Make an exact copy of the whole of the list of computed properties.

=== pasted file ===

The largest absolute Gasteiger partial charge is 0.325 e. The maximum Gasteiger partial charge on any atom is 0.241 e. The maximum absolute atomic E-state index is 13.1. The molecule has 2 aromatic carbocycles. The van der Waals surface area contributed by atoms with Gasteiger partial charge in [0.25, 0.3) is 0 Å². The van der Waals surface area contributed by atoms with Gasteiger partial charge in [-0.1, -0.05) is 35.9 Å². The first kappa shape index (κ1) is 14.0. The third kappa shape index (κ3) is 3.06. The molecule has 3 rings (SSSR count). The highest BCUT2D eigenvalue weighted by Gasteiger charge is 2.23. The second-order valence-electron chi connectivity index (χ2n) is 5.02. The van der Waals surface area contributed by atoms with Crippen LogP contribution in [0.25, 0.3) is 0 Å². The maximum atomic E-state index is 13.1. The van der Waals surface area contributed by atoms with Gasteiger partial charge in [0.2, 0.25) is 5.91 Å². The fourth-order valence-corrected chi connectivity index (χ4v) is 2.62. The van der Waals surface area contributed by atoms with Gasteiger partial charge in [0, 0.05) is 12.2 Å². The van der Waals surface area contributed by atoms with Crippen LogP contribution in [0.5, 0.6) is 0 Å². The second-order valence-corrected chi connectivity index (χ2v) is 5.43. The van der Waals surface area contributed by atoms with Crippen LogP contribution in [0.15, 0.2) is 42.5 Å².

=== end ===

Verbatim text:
The largest absolute Gasteiger partial charge is 0.325 e. The maximum Gasteiger partial charge on any atom is 0.241 e. The maximum absolute atomic E-state index is 13.1. The molecule has 2 aromatic carbocycles. The van der Waals surface area contributed by atoms with Gasteiger partial charge in [0.25, 0.3) is 0 Å². The van der Waals surface area contributed by atoms with Gasteiger partial charge in [-0.1, -0.05) is 35.9 Å². The first kappa shape index (κ1) is 14.0. The third kappa shape index (κ3) is 3.06. The molecule has 3 rings (SSSR count). The highest BCUT2D eigenvalue weighted by Gasteiger charge is 2.23. The second-order valence-electron chi connectivity index (χ2n) is 5.02. The van der Waals surface area contributed by atoms with Crippen LogP contribution in [0.25, 0.3) is 0 Å². The maximum atomic E-state index is 13.1. The van der Waals surface area contributed by atoms with Gasteiger partial charge in [0.2, 0.25) is 5.91 Å². The fourth-order valence-corrected chi connectivity index (χ4v) is 2.62. The van der Waals surface area contributed by atoms with Gasteiger partial charge in [0, 0.05) is 12.2 Å². The van der Waals surface area contributed by atoms with Crippen LogP contribution in [0.5, 0.6) is 0 Å². The second-order valence-corrected chi connectivity index (χ2v) is 5.43. The van der Waals surface area contributed by atoms with Crippen LogP contribution in [0.15, 0.2) is 42.5 Å².